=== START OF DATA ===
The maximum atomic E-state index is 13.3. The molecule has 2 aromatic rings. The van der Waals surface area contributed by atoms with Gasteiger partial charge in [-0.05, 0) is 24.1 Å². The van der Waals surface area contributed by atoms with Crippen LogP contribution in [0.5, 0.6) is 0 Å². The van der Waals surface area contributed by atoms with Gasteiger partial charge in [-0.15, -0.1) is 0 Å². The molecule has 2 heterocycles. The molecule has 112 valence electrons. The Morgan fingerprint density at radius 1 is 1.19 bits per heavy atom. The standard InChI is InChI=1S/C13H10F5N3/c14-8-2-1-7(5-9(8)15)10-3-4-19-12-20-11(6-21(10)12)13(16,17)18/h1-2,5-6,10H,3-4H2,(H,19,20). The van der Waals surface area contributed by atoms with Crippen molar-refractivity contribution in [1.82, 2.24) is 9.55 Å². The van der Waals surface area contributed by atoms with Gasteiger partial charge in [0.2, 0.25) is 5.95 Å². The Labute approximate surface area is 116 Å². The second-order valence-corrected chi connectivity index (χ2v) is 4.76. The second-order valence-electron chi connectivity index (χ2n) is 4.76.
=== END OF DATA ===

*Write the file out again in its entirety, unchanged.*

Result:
The maximum atomic E-state index is 13.3. The molecule has 2 aromatic rings. The van der Waals surface area contributed by atoms with Gasteiger partial charge in [-0.05, 0) is 24.1 Å². The van der Waals surface area contributed by atoms with Crippen LogP contribution in [0.5, 0.6) is 0 Å². The van der Waals surface area contributed by atoms with Gasteiger partial charge in [-0.15, -0.1) is 0 Å². The molecule has 2 heterocycles. The molecule has 112 valence electrons. The Morgan fingerprint density at radius 1 is 1.19 bits per heavy atom. The standard InChI is InChI=1S/C13H10F5N3/c14-8-2-1-7(5-9(8)15)10-3-4-19-12-20-11(6-21(10)12)13(16,17)18/h1-2,5-6,10H,3-4H2,(H,19,20). The van der Waals surface area contributed by atoms with Crippen molar-refractivity contribution in [1.82, 2.24) is 9.55 Å². The van der Waals surface area contributed by atoms with Gasteiger partial charge in [0.2, 0.25) is 5.95 Å². The Labute approximate surface area is 116 Å². The second-order valence-corrected chi connectivity index (χ2v) is 4.76. The second-order valence-electron chi connectivity index (χ2n) is 4.76.